Development of Metallurgy in Eurasia

Article excerpt


Modern debates regarding the spread of metal use in Eurasia can be traced to the work of Theodore Wertime (1964, 1973), who argued that the expertise required to smelt metal was such that it could only have been discovered once, and to Colin Renfrew (1969), who proposed multiple independent centres of metallurgical invention. Whilst subsequent surveys highlighted the potentially deterministic role of regional geologies (Charles 1980), and the increased quantity of new data (Muhly 1988), they did not resolve the issue. In the 20 years since, there has been a flood of new data from fieldwork and laboratory projects, as well as far greater access to regions throughout Eurasia. These have been accompanied by new theoretical paradigms in archaeology that have challenged the purely technological perspectives of the debate and demonstrated how early metallurgy was shaped instead by cultural forces of the societies involved. The foundations of this new approach can be traced to the eminent materials scientist Cyril Stanley Smith (1981) who argued that the adoption of metallurgy derived not from some technical or economic necessity, but from aesthetics and specific socio-cultural desires. People did not need copper tools; they wanted copper tools. After all, the earliest metal objects were not necessarily superior to wood, bone, flint, obsidian or ceramics for performing everyday tasks, and these other materials continued to be used for thousands of years alongside metal tools.

Our aim is therefore not only to re-evaluate where and how early metallurgy occurred, but also to understand the broader processes underlying its transmission and earliest development. Within this there are several fundamental questions that we seek to address. Was metallurgy invented at a single place or invented independently in multiple locations throughout Eurasia? Is there significant variation when different metals are investigated and compared? What were the motivations for the invention and innovation of metallurgy and how did these occur throughout Eurasia?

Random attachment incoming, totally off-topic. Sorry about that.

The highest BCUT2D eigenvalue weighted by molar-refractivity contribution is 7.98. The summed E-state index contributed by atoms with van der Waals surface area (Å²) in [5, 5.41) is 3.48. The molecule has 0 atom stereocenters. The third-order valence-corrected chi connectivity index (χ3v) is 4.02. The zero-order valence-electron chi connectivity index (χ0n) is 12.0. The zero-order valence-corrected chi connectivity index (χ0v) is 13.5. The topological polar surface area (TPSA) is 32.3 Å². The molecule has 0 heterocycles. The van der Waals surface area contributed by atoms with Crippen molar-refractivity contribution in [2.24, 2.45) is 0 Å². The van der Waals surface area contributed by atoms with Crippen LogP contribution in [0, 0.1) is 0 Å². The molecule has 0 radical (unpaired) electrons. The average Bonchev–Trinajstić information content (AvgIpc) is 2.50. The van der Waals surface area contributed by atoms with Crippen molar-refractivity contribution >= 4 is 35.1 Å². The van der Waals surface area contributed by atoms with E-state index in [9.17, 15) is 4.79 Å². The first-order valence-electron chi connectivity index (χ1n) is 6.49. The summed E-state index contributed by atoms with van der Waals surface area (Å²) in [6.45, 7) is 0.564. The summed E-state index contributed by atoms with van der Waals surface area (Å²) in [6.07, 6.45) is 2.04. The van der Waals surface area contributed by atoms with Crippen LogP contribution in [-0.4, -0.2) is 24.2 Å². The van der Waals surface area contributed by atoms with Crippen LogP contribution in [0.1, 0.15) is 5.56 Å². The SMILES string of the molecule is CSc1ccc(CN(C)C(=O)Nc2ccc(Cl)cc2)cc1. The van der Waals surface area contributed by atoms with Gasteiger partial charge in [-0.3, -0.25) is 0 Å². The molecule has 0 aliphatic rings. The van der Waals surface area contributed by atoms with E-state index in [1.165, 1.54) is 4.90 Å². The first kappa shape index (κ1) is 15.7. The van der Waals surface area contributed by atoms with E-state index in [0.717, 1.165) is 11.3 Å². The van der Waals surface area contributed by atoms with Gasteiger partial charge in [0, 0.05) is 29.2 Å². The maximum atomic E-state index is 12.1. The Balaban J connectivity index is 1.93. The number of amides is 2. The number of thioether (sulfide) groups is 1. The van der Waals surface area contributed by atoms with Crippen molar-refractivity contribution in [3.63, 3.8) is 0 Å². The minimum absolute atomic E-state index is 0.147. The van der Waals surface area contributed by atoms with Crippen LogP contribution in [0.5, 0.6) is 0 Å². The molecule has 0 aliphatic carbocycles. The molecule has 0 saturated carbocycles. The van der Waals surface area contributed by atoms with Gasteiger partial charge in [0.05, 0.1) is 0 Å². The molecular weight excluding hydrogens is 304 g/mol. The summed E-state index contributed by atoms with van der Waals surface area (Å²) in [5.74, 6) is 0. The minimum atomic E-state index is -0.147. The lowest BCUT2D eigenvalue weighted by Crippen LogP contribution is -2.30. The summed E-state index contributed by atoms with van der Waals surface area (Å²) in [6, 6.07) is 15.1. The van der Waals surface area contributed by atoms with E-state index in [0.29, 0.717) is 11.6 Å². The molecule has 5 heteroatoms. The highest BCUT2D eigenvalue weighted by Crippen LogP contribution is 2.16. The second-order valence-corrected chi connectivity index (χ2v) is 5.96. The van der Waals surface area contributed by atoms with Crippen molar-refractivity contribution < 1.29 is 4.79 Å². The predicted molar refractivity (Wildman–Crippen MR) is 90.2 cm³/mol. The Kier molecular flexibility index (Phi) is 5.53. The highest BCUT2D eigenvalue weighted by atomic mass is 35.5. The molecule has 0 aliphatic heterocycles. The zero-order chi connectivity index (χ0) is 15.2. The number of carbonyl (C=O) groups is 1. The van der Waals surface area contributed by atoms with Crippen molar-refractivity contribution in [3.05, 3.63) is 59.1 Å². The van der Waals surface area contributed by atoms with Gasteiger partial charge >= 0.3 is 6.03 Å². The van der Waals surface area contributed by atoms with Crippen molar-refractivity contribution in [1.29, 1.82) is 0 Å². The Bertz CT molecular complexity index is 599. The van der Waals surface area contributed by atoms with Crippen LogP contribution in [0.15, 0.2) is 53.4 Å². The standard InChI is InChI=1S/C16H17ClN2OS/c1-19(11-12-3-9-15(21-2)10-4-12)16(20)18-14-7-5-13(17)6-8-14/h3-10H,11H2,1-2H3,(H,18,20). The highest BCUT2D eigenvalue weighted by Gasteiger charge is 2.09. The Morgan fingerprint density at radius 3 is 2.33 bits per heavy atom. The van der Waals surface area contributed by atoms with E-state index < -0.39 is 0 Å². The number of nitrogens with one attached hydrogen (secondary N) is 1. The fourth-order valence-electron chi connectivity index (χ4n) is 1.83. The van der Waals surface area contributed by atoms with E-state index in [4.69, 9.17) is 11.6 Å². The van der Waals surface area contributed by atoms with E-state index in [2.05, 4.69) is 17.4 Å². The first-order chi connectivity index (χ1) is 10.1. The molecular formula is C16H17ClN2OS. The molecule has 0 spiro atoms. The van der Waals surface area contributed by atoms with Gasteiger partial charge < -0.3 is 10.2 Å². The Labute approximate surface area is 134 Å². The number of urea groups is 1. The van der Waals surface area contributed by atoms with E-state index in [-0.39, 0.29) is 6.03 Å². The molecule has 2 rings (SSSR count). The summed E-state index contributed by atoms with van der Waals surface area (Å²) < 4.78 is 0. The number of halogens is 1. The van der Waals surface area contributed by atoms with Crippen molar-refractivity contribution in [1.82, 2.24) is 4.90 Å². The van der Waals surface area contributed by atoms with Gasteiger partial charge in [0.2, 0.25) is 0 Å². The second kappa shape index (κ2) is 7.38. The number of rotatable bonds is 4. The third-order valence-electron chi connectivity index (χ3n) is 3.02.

We will show that metallurgy derived from the desire by the early agricultural and agro-pastoral communities in Southwest Asia (c. eleventh-ninth millennium BC) to adorn the human body in life and death using colourful ores and naturally-occurring metals. It is only in the subsequent millennia that the application of heat in a controlled reducing atmosphere led to the smelting of metallic ores to produce lead, copper, copper alloys, and eventually silver. The use of metals spread throughout Eurasia usually by the acquisition of metal objects as 'exotica' and often then by the movement of people possessing metallurgical expertise. However, the metals, production techniques and object forms used in each early region reflect local standards, implying a process of incorporation and innovation by the communities involved rather than a straightforward or inevitable adoption.

Metals, origins and chronologies

The development of metallurgy in Southwest Asia began long before the application of fire to naturally occurring metals. Indeed, the use of blue and green copper ores for beads, pendants and pigments was a critical step in the Neolithic, occurring at early agricultural and agro-pastoralist sites dating to the eleventh-ninth millennium BC (Figure 1a) at sites such as Shanidar Cave and Zawi Chemi in north-eastern Iraq, Hallan Cemi in eastern Turkey and Rosh Horesha in Israel (Yener 2000; Bar-Yosef Mayer & Porat 2008). The increased working of naturally-occurring or 'native' copper as well as copper and lead ores is demonstrated at sites such as Cayonu Tepesi in eastern Turkey, where metallographic analyses have shown evidence of annealing c. 8000 BC, indicating the early application of heat to the production process (Maddin et al. 1999). Native copper exploitation flourished in this core area through the seventh millennium BC while other metals, notably lead and (in the early sixth millennium BC) meteoritic iron, appear for the first time (Schoop 1999). …